Bankrupt firm threatens more delays for Berlin's troubled airport

7th August 2015, Comments 0 comments

German politicians warned Friday of possible further delays to Berlin's troubled new airport project, already five years behind schedule, after an engineering company involved filed for bankruptcy.

Project leaders said they were reviewing the impact of the news that the German division of Dutch group Royal Imtech, that is handling major electrical, ventilation and plumbing work at the site, had filed for bankruptcy Thursday.

The German capital's new international air hub has become a multi-billion-euro planning disaster and a running joke for many Berliners, tarnishing Germany's reputation for engineering prowess, efficiency and punctuality.

Originally set to open in 2012, the BER airport is meant to replace two smaller airports, Tegel and Schoenefeld, vestiges of the city's Cold War division that are now bursting at the seams.

After several delays and budget blow-outs due to serious technical flaws -- especially in the fire safety and smoke extraction system -- officials now hope to open BER in late 2017. But even that date seemed in serious doubt after the latest setback.

"I believe the opening date is in great danger," said the chairman of Berlin's committee of inquiry into the airport fiasco, Martin Delius of the Internet freedom Pirate party, whose concerns were echoed by a far-left Linke party member on the panel.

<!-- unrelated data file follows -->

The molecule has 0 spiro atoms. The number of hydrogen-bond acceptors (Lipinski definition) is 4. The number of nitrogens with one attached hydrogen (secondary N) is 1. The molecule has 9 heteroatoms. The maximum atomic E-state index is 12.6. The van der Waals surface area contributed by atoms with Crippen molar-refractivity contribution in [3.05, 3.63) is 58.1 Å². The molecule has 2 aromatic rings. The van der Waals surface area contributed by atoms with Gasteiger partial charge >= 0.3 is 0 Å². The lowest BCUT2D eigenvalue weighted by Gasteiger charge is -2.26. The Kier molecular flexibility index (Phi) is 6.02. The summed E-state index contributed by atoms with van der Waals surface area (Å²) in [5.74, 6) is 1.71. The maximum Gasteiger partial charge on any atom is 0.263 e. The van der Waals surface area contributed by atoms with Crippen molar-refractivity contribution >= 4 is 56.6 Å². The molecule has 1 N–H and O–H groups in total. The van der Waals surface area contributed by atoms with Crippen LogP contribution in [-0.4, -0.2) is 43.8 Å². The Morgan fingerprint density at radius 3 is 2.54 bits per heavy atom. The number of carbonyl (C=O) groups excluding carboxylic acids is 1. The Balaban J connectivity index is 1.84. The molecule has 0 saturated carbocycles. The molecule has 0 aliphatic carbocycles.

Delius told Berlin public radio that project leaders should have searched for alternatives to Imtech long ago, adding that building a ventilation system is "not rocket science".

Members of the airport supervisory board voiced "concern" about the Imtech news, said national news agency DPA.

Amid BER's spiralling woes, the giant glass and steel building on the capital's southeastern outskirts has become a growing money pit.

A "ghost train" to the city centre now runs to it empty once a day to prevent the rails from rusting and tunnel walls from gathering mould.

Further troubles may be brewing for the project, which is financed by the federal government, the city-state of Berlin and the Brandenburg region, reported Berlin's Tagesspiegel daily.

Anti-BER resident groups worried about aircraft noise have filed a complaint with the European Commission, it reported, arguing that the "exorbitant and apparently limitless" public funding for the airport breaches competition rules.


© 2015 AFP

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